Fletcher is also “skeptical” about the effectiveness of an anti-racism book club. “I don’t know what they’re doing with their lives other than assuaging their guilt, their white guilt,” she says. “There’s a part of me that’s like, ‘OK, there are white people who know they’re racist and want to understand their place of privilege.’ It’s what they do with it that I’m skeptical about, because I feel like the anti-racism book clubs are a balm for them.
What happens in the controlled environment of an anti-racism book club is exactly that, then – hermetically sealed in a single sitting, compartmentalized into talking points and guesswork. It’s unclear if their methods make it into the real world, where there are no timed sessions or bulleted guides for racialized people on a daily basis. McNab wonders if clubs are asking the right questions of their members: “Will readers humanize black people after reading these texts? Will they be able to, having read specifically for black people and not for people? she asks. “Are they going to approach novels as novels and view the authors across the full spectrum of humanity, rather than race experts or racist catharsis midwives?” For the white reader, an anti-racist book club can become a cheat sheet with all the wrong answers.
Publishers, too, have conveniently sidestepped these issues, choosing to capitalize on anti-racist spaces instead of making direct investments in the black publishing community. As Fletcher puts it, anti-racism clubs simply provide a target market for “publishers who now want to sell more anti-racism books.”
Watching the corporate world roll out lists of books by black authors this year has been particularly “bittersweet” for McNab. She’d spent a year weeding out white authors from her reading list as part of a personal experiment in 2019, and at the time, editors’ recommendations didn’t exactly support her search for authors of color. This summer, however, publishers have obviously started singing a different tune. “What this change makes clear is the belief that only black stories matter, are only a priority when black people are being murdered in the streets – or in our homes – and people are burning cities in their name. says McNab. “When black people are collectively hurting and experiencing collective trauma, that’s the only time the book industry thinks our stories will sell. And as a writer, reader, and Black, I feel enlightened. Our stories matter, always. Period.”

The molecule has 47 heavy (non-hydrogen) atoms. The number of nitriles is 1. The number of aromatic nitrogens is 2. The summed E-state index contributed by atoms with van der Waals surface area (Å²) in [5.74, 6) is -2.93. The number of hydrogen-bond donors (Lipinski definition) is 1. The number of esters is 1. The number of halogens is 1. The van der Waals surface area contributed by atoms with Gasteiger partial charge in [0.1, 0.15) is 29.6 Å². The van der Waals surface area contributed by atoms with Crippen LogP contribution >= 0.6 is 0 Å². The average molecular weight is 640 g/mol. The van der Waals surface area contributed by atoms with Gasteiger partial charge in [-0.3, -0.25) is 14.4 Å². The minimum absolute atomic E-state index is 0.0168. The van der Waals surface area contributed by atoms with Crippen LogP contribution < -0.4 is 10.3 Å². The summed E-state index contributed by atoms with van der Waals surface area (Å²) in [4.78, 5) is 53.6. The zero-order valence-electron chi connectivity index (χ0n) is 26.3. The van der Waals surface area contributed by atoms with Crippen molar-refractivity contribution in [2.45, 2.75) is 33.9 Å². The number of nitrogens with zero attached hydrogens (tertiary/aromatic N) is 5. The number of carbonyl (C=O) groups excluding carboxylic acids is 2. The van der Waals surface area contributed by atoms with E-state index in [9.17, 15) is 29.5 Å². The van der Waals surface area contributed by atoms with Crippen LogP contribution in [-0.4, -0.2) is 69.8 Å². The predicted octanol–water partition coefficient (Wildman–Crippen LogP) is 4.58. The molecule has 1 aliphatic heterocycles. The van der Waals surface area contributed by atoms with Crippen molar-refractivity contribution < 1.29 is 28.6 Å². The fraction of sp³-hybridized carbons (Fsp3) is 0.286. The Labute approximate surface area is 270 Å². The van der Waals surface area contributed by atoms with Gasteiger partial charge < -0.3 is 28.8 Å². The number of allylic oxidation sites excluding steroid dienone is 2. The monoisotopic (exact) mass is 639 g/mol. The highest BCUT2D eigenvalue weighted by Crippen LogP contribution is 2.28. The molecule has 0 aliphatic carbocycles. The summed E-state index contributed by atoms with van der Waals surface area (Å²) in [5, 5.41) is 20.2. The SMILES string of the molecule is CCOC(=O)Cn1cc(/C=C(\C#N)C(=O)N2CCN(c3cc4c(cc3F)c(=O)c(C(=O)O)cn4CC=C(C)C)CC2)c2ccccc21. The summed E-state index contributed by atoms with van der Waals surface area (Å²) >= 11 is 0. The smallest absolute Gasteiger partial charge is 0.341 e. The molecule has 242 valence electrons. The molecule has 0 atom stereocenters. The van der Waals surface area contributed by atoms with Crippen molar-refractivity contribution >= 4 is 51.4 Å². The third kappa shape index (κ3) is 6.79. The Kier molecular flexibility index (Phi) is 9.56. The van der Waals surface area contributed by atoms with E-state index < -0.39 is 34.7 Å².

But readers like Fletcher and McNab already know that. Their work is part of a longer tradition of black opinion leaders, readers like the 19th-century Society of Young Ladies’ own, who have always understood the phrase “black stories matter” to be true. They know the promise these stories offer, how they expand and provide possibilities for black joy and life.
“I think right now a lot of our imagination and a lot of what we think is possible or possible is very limited to capitalist values or based on the ever-pervasive patriarchy,” Fletcher says. “And I think the books can just show possibilities outside of that.”
“There’s so much possibility in a book, so much promise, and a freedom that’s not always available in the real world,” McNab adds. “Pouring the stories of those who are different from you, into you, is a kind of heart work that is more important than ever in this time of protest. The books offer an escape, which is not synonymous with utopia, but rather with an interruption or departure from what we know.
After a year filled with grief – grief for those who have been lost to a virus, police brutality or the kind of work deemed essential – there is an undeniable calm in our days. “We are looking for a start,” repeats McNab. “Many of us long for what the world looked like before March 2020 or November 2016, and there are those who yearn for what the world might look like in 2021 and beyond. The books contain this promise of The books offer a multitude of afterlife, and dark stories will also be the ones that will lead us there.